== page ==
Successful leaders manage conflict; they don’t shy away from it or suppress it but see it as an engine of creativity and innovation…
–Ronald Heifetz and Marty Linsky
Our COMPASS series continues; this week we’ll talk about Appropriately Managing Conflict.
When many people hear the word “conflict” they think of negative situations. It may be, or in its simplest form, it could be a disagreement or difference of opinion which can be inspirational and lend itself to creativity and growth.
When conflict is not appropriately managed, problems arise; ill feelings surface, morale diminishes, and productivity suffers.
How well do you manage conflict? Do you face it head-on? Do you hope it will go away?
Kenneth Thomas and Ralph Kilman identified 5 modes of conflict. Some styles sound like they may be “better” than others but in reality, there is no right or wrong style; all five modes are useful when used in the appropriate situation.
The 5 Conflict Modes
- This is a power-oriented mode and is assertive and uncooperative; the individual pursues his or her own interest at the expense of the other person.
- This is the opposite of competing and is unassertive and cooperative. The accommodating person neglects their own concerns to satisfy the concerns of others.
- Avoiding is unassertive and uncooperative. The individual does not pursue their own concern or those of another person.
- This is the opposite of avoiding where the individual is both assertive and cooperative and works to satisfy all of the concerns of everyone.
- This falls between competing and accommodating and is both assertive and cooperative, a mutually acceptable solution is reached, and both parties make concessions to resolve the issue.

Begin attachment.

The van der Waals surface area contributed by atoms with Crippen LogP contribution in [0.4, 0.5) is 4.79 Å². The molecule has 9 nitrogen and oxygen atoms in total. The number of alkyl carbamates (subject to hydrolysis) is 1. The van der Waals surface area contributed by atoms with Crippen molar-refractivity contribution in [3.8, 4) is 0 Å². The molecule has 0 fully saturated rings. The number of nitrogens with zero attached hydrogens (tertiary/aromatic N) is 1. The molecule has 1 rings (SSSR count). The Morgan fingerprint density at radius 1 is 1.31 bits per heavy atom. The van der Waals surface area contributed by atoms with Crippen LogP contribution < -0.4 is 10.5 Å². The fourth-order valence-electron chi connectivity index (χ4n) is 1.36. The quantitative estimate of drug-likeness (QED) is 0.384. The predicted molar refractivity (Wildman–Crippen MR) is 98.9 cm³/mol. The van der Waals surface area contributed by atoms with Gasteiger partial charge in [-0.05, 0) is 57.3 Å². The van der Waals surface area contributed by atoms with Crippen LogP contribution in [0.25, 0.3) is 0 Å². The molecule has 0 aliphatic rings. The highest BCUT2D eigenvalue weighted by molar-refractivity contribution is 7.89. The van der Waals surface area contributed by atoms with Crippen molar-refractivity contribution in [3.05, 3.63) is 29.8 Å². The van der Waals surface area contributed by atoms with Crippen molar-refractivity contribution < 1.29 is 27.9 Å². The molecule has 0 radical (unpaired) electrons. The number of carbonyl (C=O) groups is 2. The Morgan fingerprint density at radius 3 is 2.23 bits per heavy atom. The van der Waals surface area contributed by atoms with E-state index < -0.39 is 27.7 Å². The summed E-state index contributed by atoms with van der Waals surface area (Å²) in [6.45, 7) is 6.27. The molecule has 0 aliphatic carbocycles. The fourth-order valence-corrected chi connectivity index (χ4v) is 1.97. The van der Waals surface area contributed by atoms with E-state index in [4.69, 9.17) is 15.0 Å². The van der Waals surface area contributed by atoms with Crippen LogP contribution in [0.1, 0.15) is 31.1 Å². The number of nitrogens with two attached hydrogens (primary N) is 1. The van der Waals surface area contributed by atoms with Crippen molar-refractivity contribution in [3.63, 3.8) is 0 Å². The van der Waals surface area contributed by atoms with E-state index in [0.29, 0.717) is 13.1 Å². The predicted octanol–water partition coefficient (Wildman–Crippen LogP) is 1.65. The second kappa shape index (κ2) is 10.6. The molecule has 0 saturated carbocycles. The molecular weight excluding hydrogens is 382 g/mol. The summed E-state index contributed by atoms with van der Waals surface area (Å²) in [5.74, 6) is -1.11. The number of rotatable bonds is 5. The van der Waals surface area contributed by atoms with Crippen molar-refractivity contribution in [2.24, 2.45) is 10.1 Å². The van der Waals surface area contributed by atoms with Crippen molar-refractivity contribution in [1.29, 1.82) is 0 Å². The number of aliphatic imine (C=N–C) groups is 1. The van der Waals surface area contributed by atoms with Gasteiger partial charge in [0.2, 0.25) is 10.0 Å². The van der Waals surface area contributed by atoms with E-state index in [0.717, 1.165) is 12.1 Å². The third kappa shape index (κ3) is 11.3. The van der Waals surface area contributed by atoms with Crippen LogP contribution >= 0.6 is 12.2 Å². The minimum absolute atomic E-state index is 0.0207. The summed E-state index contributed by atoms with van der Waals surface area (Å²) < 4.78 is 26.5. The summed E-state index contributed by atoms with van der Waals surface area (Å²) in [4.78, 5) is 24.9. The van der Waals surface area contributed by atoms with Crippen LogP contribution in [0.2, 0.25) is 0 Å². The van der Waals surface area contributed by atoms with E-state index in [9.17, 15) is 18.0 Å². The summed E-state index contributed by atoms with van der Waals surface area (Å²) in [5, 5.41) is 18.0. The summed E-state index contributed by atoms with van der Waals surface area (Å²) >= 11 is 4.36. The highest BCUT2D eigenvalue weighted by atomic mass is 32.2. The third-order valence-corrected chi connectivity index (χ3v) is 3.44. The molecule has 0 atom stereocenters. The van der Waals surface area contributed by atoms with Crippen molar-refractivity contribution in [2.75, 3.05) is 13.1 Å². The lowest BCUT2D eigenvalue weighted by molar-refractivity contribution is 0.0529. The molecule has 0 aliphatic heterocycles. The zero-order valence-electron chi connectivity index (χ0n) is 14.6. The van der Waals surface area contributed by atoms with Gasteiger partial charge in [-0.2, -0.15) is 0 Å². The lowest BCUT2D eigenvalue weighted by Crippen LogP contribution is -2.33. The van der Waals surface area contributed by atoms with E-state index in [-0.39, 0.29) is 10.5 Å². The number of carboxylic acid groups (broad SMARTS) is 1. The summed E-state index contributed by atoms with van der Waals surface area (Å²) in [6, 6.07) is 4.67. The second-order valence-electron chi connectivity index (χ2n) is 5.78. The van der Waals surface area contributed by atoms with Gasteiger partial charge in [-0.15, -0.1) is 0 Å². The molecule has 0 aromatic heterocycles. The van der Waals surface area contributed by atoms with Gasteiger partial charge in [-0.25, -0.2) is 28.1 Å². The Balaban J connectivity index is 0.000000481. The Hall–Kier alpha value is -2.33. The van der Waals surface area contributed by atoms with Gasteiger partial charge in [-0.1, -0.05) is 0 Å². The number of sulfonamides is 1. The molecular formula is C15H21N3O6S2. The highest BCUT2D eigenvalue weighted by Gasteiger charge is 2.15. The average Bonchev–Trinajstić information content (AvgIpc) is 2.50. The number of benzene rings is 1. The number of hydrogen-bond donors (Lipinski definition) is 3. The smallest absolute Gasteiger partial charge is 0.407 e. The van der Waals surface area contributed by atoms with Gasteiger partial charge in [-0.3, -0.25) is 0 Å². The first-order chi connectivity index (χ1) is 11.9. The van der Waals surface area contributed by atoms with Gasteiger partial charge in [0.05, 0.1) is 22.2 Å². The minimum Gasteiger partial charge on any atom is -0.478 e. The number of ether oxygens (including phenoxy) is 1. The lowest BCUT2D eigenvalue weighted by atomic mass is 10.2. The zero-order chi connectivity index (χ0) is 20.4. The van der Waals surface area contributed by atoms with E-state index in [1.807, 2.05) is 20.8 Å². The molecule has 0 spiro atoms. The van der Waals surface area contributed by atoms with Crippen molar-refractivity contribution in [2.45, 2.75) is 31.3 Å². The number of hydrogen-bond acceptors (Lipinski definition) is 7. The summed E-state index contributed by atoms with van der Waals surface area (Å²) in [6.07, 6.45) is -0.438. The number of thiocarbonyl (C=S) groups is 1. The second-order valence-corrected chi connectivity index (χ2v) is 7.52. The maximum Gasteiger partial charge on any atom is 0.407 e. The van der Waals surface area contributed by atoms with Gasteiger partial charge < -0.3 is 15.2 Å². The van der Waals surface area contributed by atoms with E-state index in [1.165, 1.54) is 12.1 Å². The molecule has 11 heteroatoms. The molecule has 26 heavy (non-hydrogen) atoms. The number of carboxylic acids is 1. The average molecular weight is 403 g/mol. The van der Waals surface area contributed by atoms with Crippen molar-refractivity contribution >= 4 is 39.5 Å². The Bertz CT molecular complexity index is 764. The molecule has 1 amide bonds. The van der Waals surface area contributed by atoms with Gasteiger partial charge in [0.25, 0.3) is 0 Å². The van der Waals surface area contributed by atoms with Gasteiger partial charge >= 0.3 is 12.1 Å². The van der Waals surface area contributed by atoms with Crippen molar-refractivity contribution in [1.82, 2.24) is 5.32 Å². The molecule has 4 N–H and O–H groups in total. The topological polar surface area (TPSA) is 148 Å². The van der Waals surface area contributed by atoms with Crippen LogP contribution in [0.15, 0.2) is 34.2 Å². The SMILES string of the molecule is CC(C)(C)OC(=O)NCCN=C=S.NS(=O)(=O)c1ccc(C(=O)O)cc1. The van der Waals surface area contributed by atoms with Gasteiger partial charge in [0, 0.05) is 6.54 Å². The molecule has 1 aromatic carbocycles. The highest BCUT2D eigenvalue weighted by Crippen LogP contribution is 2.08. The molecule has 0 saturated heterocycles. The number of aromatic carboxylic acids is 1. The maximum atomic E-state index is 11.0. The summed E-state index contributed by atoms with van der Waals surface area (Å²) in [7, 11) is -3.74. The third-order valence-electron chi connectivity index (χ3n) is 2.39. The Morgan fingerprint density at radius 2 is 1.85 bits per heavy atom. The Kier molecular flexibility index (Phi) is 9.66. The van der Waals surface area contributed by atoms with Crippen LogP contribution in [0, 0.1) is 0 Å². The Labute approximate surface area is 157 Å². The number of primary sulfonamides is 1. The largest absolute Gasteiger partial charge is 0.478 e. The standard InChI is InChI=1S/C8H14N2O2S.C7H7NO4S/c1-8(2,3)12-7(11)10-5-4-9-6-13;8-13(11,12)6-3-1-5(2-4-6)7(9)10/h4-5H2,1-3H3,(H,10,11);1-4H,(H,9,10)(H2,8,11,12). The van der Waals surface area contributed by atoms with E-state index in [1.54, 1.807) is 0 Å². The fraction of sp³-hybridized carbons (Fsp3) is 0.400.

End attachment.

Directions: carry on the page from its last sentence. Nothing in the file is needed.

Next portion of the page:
When to Leverage Each Style
The COMPETING mode is most effective when quick, decisive action is required and for important issues that may be unpopular or are vital to the organization. Examples include discipline, cost cutting, legal requirements, and enforcing company rules and policies.
ACCOMMODATING is useful when preserving harmony is essential, for allowing others to learn from their mistakes (where the risk is minimal), when you realize you can learn from others and that their position is likely a better solution or that the issue is much more important to the other person than it is to you.
AVOIDING is useful when there are more pressing issues, when others are addressing the situation and don’t require your intervention, when gathering more information is more important than having an immediate response, when you have no chance of satisfying your own concerns, and to let people cool down and reduce tension and then readdress the concern at a later time.
COLLABORATING is useful when there are important issues on both sides which can not be compromised, must be integrated into a solution, and when there is a need to work through hard feelings that are impacting interpersonal relationships.
COMPROMISING is useful when there are time constraints and solutions must be obtained quickly when your issue is moderately important, when two opponents of equal power are strongly committed to differing goals but must reach a solution (example: labor contracts), and as a back-up when collaboration or competition fails.
Effective leaders understand the value of all conflict styles. They readily adapt to the style most appropriate for the situation, and they intervene only when necessary.
The Five Dysfunctions of a Team – Patrick Lencioni
Conflict Management: A Practical Guide to Developing Negotiation Strategies– Barbara A. Budjac Corvette Ph. D.
What are your strengths and opportunities for managing conflict?
Do you know your preferred conflict style? Do you overuse it?
Can you recognize the conflict styles of others and do you manage the conflict if styles are being inappropriately utilized?
We’d love to hear your success stories!
QwikCoach summary and link:
Planning activities need to be done at both tactical and strategic levels. For planning efforts to be successful, leaders must be attentive to both.
Do you appropriately handle conflict?
Use the COMPASS and rate yourself objectively.
Now rate your team.
Do you see opportunities for improvement?